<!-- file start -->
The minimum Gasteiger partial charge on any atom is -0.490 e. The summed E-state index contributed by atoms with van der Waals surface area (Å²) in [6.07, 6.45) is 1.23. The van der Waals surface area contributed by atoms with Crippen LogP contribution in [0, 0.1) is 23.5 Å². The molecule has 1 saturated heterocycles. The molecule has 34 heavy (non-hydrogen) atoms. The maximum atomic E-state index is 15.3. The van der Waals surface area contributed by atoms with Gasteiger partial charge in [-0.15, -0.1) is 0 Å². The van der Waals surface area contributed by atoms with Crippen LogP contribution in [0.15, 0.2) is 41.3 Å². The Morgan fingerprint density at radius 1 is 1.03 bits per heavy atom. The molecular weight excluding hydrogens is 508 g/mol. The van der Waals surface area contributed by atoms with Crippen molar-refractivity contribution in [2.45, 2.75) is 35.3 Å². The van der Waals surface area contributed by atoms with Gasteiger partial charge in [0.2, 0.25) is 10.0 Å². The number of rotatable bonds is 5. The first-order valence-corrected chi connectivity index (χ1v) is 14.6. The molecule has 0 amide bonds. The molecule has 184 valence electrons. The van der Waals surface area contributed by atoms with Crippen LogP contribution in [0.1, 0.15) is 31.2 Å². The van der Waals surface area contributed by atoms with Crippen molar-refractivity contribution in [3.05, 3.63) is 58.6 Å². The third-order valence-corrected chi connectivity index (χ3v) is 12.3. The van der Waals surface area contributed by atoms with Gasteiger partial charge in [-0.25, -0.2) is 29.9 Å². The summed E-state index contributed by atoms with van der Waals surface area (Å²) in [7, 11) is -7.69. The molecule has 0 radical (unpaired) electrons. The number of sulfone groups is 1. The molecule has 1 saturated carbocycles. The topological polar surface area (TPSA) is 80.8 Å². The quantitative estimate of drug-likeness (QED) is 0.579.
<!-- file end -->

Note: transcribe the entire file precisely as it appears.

The minimum Gasteiger partial charge on any atom is -0.490 e. The summed E-state index contributed by atoms with van der Waals surface area (Å²) in [6.07, 6.45) is 1.23. The van der Waals surface area contributed by atoms with Crippen LogP contribution in [0, 0.1) is 23.5 Å². The molecule has 1 saturated heterocycles. The molecule has 34 heavy (non-hydrogen) atoms. The maximum atomic E-state index is 15.3. The van der Waals surface area contributed by atoms with Gasteiger partial charge in [-0.15, -0.1) is 0 Å². The van der Waals surface area contributed by atoms with Crippen LogP contribution in [0.15, 0.2) is 41.3 Å². The Morgan fingerprint density at radius 1 is 1.03 bits per heavy atom. The molecular weight excluding hydrogens is 508 g/mol. The van der Waals surface area contributed by atoms with Crippen molar-refractivity contribution in [2.45, 2.75) is 35.3 Å². The van der Waals surface area contributed by atoms with Gasteiger partial charge in [0.2, 0.25) is 10.0 Å². The number of rotatable bonds is 5. The first-order valence-corrected chi connectivity index (χ1v) is 14.6. The molecule has 0 amide bonds. The molecule has 184 valence electrons. The van der Waals surface area contributed by atoms with Crippen LogP contribution in [0.1, 0.15) is 31.2 Å². The van der Waals surface area contributed by atoms with Crippen molar-refractivity contribution in [3.05, 3.63) is 58.6 Å². The third-order valence-corrected chi connectivity index (χ3v) is 12.3. The van der Waals surface area contributed by atoms with Gasteiger partial charge in [-0.25, -0.2) is 29.9 Å². The summed E-state index contributed by atoms with van der Waals surface area (Å²) in [7, 11) is -7.69. The molecule has 0 radical (unpaired) electrons. The number of sulfone groups is 1. The molecule has 1 saturated carbocycles. The topological polar surface area (TPSA) is 80.8 Å². The quantitative estimate of drug-likeness (QED) is 0.579.